Optimal conditions for phytate dephosphorylation were determined using the crude extracellular phytase preparations from the isolates. The pH optimum of the phytase preparation of isolate D10 was 4.0, which was 5.0 for the isolates MC6 and MS5 and 6.0 for the isolates D6, D16 and MC8 (Fig. 3). For all the isolates, the pH profile for phytate dephosphorylation was broad, pointing to the presence for more than one phytate-degrading enzyme in the crude enzyme preparations. Isolate MC 8 showed temperature optima at 40°C for its phytase preparation, which was 50°C for the phytase preparation from the isolates D10 and D16 and 60°C for the isolates D6, MS5 and MC6 (Fig. 4).

Figure 3 pH Profile of phytate dephosphorylation by the crude phytase preparations of isolate D6 ( ), D10 ( ), D16 ( ), MS5 ( ), MC6 ( ), and MC8 ( ). 

Figure 4 Temperature profile of phytate dephosphorylation by the crude phytase preparations of isolate D6 ( ), D10 ( ), D16 ( ), MS5 ( ), MC6 ( ), and MC8 ( ).  

Results on the study of the effect of cations showed that 0.1 mM and 1.0 mM Mg2+ did not affect phytase activity at all. Zn2+ and Fe3+, however, were strong inhibitors of phytate dephosphorylation with all phytase preparations studied. In the presence of 0.1 mM Zn2+, the reduction of phytase activity was 12-17%. A 22-28% reduction was observed in the presence of 1 mM Zn2+. A concentration of 0.1 mM Fe3+ resulted in a decrease in phytase activity of 18-24%, whereas a 32-36% reduction was observed in the presence of 1 mM Fe3+. In the presence of 0.1 mM and 1.0 mM Ca2+ an increase in phytase activity of 10-15% was determined (Table 1).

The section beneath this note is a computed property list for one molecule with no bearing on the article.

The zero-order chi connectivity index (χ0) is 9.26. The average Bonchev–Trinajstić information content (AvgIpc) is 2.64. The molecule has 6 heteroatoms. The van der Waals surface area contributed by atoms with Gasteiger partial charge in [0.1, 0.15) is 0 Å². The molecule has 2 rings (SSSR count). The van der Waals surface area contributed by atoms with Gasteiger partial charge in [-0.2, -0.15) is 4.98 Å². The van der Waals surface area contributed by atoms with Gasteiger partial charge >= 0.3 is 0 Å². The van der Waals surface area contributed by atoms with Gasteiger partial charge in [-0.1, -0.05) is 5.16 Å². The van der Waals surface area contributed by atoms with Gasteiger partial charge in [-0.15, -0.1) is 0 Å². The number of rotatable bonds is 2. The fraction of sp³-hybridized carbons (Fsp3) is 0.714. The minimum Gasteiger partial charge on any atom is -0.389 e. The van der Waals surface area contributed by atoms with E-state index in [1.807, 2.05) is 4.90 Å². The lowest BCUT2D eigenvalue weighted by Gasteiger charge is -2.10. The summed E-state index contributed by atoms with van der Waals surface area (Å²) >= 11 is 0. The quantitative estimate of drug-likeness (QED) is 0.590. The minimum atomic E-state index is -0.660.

Table 1 Effects of potential inhibitors on phytase activity. 

phytase isolate residual activity [%]
Mg2+ Zn2+ Fe3+ Ca2+
0.1 mM 1.0 mM 0.1 mM 1.0 mM 0.1 mM 1.0 mM 0.1 mM 1.0 mM
D6 no effect no effect 84.2 73.3 78.1 65.4 114.2 114.6
D10 no effect no effect 85.4 73.4 70.8 67.6 109.8 110.1
D16 no effect no effect 83.7 72.8 77.6 65.2 114.4 114.9
MS5 no effect no effect 88.3 77.9 82.1 68.4 111.3 111.4
MC6 no effect no effect 86.7 77.1 81.3 67.1 110.7 110.9
MC8 no effect no effect 82.9 71.7 76.3 63.9 114.7 115.3

The data are mean values of three independent experiments.